10,000 Lakes

I feel a bit like Eugene Henderson’s character in the book Henderson the Rain King. It seems that every place I’ve hiked, the rain has followed.

 

Many of the creeks and streams are dry. And here I was, thinking that water would be plentiful because Minnesota is the Land of 10,000 Lakes. 

 

Once I started the day with three liters of water. I didn’t make the usual brown sugar oatmeal that I so love. I opted for a protein bar and decided to push through the morning. 

 

As the day deepened and the humidity increased, I desperately hiked not only in the pursuit of moving forward—but also to find water. 

 

After many hours and several dry creeks, I did what any nearly dehydrated person would do. I found a spot in the shade and decided to get out of the sun. 

After resting and waiting for the sun to chase the sky, I moved onward and finally reached a muddy pool.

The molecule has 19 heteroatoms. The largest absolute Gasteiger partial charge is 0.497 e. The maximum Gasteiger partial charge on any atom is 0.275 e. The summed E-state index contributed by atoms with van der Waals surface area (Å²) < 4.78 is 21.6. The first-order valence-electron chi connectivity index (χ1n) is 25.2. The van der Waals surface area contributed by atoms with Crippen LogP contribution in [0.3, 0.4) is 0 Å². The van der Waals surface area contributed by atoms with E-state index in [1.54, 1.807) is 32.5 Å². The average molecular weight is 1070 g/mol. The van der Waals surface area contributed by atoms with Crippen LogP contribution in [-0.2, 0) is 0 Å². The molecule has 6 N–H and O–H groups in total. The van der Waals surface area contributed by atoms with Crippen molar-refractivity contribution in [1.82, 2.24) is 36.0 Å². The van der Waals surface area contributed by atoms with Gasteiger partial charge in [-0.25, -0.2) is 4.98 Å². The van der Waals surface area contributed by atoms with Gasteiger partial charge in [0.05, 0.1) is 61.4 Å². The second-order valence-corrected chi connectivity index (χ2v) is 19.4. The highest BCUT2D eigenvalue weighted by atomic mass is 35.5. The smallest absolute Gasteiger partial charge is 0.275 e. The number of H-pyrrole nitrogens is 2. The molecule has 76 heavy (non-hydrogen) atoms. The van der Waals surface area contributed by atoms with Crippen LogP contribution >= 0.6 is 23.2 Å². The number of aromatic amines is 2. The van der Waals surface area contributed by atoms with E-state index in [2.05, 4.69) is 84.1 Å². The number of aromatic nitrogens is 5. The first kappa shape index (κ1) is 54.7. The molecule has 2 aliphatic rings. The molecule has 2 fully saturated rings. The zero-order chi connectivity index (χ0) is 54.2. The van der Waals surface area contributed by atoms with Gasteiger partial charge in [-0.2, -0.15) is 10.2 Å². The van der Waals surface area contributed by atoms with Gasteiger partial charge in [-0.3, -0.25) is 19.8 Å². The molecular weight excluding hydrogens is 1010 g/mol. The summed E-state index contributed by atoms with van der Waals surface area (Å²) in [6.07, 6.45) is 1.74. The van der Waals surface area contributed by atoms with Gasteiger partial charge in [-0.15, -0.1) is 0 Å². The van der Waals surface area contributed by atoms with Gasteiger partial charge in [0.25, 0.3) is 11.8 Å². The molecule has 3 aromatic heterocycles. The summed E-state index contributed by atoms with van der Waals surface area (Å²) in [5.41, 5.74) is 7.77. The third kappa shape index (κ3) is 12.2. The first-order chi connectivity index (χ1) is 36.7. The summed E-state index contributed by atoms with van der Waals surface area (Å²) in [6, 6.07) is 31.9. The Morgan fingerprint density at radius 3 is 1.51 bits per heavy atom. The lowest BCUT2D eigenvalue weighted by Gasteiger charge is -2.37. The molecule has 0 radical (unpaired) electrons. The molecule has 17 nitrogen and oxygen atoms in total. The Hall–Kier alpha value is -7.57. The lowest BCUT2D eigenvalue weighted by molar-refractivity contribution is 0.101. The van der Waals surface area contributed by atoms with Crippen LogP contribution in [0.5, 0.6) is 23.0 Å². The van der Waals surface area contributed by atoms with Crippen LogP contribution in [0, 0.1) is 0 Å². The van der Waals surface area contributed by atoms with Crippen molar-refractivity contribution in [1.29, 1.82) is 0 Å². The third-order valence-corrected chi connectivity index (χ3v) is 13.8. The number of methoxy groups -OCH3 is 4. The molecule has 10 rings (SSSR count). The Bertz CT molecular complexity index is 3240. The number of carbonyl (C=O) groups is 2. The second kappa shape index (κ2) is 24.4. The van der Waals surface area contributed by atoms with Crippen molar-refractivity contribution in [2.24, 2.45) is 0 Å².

I was ecstatic—I had access to water! Filthy, brackish, and unsafe, but water nonetheless. 

It got me thinking about folks without access to clean water, those who can’t afford a filtration system. 

 

Specifically, I thought of a significant environmental injustice right in the neighboring lake: the lead infiltration in the drinking water in Flint, Michigan—a predominately Black, poverty-stricken city. 

 

Flint shows us how environmental injustice and racial injustice are deeply connected. I think if a Sawyer mini could purify my water in under 30 minutes, why can’t we encourage other companies to enact changes? The knowledge is there.

I sat quaffing muddy water, “Damnit, there should be more water on the trail. Minnesota, this ain’t nice!”

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